Tobacco firms vow to fight plain cigarette packaging in the courts

Three tobacco firms are threatening to sue the government over plain packaging. Credit: Chris Ison/PA Wire

Smoking kills but marketing can be seductive.

MPs have voted by a majority of 254 to strip cigarette packets of any branding from May next year.

The stated aim is not to help people quit but to stop them starting. Two thirds of smokers say they began when they were children.

If the Lords backs the Commons, on Monday, the proposals will become law.

Tonight three tobacco companies are threatening to sue the government in the courts. At the very least they want compensation.

British American Tobacco (makes Dunhill, Lucky Strike and Rothmans) berates a "flawed consultation process".

JTI (owns Camel, Camel and Silk Cut) complains MPs are "putting politics before process, evidence and debate".

Imperial Tobacco (Lambert and Butler and JPS) told ITV News "we cannot just sit back and see these brands taken away from us".

A legal challenge by the tobacco companies in Australia failed.

Standardised cigarette packaging has been in that country for around for two and a half years.

It's early days and its effectiveness is difficult to measure. Official smoking rates have fallen (but were falling anyway), the tobacco companies argue the black market is thriving as a result.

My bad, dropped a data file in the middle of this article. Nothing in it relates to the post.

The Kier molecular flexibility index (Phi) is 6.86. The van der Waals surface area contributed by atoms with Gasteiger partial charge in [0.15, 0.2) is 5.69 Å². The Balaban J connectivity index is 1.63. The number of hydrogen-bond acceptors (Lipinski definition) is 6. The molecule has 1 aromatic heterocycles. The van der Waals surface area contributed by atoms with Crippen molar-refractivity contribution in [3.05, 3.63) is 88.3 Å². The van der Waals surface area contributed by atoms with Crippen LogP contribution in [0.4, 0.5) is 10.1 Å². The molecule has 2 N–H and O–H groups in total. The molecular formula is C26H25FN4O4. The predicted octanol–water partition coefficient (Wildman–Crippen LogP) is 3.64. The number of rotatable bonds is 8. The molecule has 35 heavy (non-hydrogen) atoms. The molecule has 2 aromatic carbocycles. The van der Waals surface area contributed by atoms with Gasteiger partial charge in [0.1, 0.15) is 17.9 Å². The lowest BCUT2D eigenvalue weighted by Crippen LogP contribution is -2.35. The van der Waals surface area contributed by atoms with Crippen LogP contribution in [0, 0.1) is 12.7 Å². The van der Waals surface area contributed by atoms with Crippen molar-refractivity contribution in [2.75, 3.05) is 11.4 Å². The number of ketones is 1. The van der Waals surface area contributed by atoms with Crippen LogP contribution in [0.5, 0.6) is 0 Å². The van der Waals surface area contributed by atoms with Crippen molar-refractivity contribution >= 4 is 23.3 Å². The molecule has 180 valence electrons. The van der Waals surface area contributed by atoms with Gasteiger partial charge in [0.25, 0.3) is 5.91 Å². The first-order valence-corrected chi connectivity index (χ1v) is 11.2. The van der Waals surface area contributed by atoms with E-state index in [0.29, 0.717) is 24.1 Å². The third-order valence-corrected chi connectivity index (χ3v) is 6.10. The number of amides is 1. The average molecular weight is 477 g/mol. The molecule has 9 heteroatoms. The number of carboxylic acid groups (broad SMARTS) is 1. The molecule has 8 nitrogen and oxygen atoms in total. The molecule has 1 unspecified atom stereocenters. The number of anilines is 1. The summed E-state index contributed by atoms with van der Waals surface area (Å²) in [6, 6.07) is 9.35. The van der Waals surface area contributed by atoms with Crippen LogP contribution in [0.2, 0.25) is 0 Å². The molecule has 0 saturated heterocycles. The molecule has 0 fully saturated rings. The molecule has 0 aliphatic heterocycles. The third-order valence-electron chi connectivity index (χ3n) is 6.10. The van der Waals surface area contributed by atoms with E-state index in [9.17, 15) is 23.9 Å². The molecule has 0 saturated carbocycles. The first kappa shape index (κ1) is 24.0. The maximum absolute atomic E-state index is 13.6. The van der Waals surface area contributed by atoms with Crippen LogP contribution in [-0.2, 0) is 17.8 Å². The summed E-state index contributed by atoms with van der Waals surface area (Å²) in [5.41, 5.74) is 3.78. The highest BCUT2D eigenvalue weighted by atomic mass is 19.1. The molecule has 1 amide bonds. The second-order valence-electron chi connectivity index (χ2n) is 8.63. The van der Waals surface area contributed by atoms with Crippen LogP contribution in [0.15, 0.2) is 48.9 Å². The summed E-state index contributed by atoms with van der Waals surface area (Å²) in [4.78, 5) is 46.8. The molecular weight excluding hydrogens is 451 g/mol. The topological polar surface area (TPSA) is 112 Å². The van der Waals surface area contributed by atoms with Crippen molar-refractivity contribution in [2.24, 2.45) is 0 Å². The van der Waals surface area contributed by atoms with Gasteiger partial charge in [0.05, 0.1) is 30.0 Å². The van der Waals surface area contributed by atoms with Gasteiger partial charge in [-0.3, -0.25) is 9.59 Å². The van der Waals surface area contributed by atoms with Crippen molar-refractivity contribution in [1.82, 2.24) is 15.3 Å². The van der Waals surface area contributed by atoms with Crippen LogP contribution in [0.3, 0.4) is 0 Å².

The big picture?

Cigarette sales around the world are in gentle but steady decline. Tobacco companies have remained highly profitable. largely by putting up their prices for the 1 billion people who still smoke.

In Britain in the last 40 years the percentage of the adult population who smoke has fallen from 45% to 19%.

Company profits are at stake here but so are tax revenues.

One of Imperial Tobacco's best-selling brands is Lambert and Butler. One packet of twenty cigarettes retails for £8.19 - 78% of this goes straight to the government in VAT and Excise Duty.

Tobacco companies make most of their money by putting up prices. Credit: Jonathan Brady/PA Wire

Tobacco companies are also popular with City investors.

Imperial Tobacco handed £1.2 billion back to its shareholders last year, among them the pension funds who many of us rely on for an income in retirement.

Tobacco companies expect cigarette sales to continue to decline but they believe the future is bright because they can afford to keep raising prices and e-cigarettes offer a new, less obviously harmful, way of making money.

How they would love to break into China, home to 20% of the world's population and 40% of the world's smokers, but the market is state controlled as is the world's largest tobacco company China National Tobacco Corporation.